After returning from my recent vacation, I decided that I didn’t want to spend the winter in Wyoming as I had originally plan. Because snow.
So I moseyed on out to the Puget Sound area.
I’m staying on Bainbridge Island for the week, and had a CPE webinar scheduled for this morning..
Unfortunately, the weather decided that tomorrow would be a better day for that webinar.
Overnight, a snowstorm moved in, and dropped a whopping quarter inch of snow on the ground. Back home, a quarter inch would simply be a big nothing burger. But here, the wet snow was heavy enough to snap power lines, close schools, and shut down roads.
I was able to get a couple notification emails out via cell phone (since many cell towers have backup generators), but even 4G LTE isn’t really adequate to run a webinar from.
For something as simple as a webinar, “postponement” is an acceptable backup plan.
But for bigger things in your business, you need a real plan.
A robust plan.
Really, a set of plans for weathering much more than a measly quarter inch of snow.
Have you given this much thought? Have you given thought to what you would do to survive if certain things happened that impact your business?
For example, what if Congress passed a law (and provided the funding) to mandate that the IRS do what a number of other countries already do, and pre-prepared most people’s tax returns? After all, the IRS already has the data on file to do this for the majority of taxpayers, and there is a small movement to make this happen.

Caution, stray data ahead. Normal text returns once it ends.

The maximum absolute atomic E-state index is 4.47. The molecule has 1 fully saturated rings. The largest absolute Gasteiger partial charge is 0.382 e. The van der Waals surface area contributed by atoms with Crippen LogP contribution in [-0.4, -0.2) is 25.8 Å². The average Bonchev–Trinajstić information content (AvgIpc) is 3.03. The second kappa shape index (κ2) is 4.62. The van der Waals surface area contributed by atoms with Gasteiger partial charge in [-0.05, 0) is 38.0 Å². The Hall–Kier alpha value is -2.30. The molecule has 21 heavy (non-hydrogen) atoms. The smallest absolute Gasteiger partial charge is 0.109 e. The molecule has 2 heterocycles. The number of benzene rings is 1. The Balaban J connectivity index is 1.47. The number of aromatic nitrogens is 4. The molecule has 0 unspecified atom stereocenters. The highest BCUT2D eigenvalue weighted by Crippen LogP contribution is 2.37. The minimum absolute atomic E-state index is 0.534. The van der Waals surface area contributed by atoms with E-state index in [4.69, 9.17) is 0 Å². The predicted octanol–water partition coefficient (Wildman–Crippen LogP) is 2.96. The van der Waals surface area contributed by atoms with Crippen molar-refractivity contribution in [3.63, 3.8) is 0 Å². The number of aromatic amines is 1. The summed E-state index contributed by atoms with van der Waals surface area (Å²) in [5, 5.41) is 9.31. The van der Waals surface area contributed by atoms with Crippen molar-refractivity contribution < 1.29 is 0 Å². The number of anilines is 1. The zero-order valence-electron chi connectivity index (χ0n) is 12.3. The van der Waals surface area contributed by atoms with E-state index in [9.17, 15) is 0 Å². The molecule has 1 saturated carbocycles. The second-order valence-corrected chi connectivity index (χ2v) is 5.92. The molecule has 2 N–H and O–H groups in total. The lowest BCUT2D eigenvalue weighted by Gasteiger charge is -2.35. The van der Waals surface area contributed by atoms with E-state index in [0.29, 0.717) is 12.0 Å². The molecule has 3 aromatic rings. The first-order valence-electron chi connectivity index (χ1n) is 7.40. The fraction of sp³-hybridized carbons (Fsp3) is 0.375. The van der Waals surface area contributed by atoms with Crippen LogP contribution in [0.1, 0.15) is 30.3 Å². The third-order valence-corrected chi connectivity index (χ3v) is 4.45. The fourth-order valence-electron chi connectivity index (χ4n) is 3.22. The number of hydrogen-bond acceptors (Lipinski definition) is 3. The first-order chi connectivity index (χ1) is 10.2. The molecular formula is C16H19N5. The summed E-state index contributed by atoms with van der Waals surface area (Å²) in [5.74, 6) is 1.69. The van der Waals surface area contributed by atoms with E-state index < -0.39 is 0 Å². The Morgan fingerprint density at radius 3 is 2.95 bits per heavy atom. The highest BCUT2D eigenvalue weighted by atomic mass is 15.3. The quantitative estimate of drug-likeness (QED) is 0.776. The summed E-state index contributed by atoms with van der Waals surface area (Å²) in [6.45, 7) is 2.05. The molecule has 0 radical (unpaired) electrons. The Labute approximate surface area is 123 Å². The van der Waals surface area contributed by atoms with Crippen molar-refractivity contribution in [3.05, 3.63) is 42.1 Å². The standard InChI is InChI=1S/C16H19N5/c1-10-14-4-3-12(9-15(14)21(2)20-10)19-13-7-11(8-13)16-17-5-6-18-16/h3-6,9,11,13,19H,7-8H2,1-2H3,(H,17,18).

How much of your tax prep business would disappear as a result?
For most preparers, at least 3/4 of their business would disappear overnight if this were to happen. One stroke of a pen (and a strangely coordinated Congress), and an entire industry vaporizes.
What would you do?
You may think this is a far-fetched example, but the exact same thing is already in progress, at a much slower pace, due to the rise of AI.
What about bookkeeping? How much of your revenue comes from recurring bookkeeping clients?
You know that AI is killing that, too, right?
I’ll even put my own field on the chopping block. What if the current administrative remedies for tax debt resolution were suddenly eliminated? What if Congress decided that all tax debt cases now had to go through Tax Court or the district courts?
Tax resolution as we know it would be dead, and all of us that are not lawyers or USTCP’s would be screwed. For those of us whose entire livelihood is derived from the tax debt resolution industry, what would we do? I highly doubt that this would ever happen, but it’s an exercise worth doing (and yes, I have, and yes, I have a backup plan).
What are the risks to your existing revenue sources? What do you need to consider in order to be able to quickly react to changing technologies, consumer preferences, and legislative changes?
In my “8 Big Ideas” book, I give you even more things to think about to help you protect your revenues. It’s less than $20, and you can snag your copy here: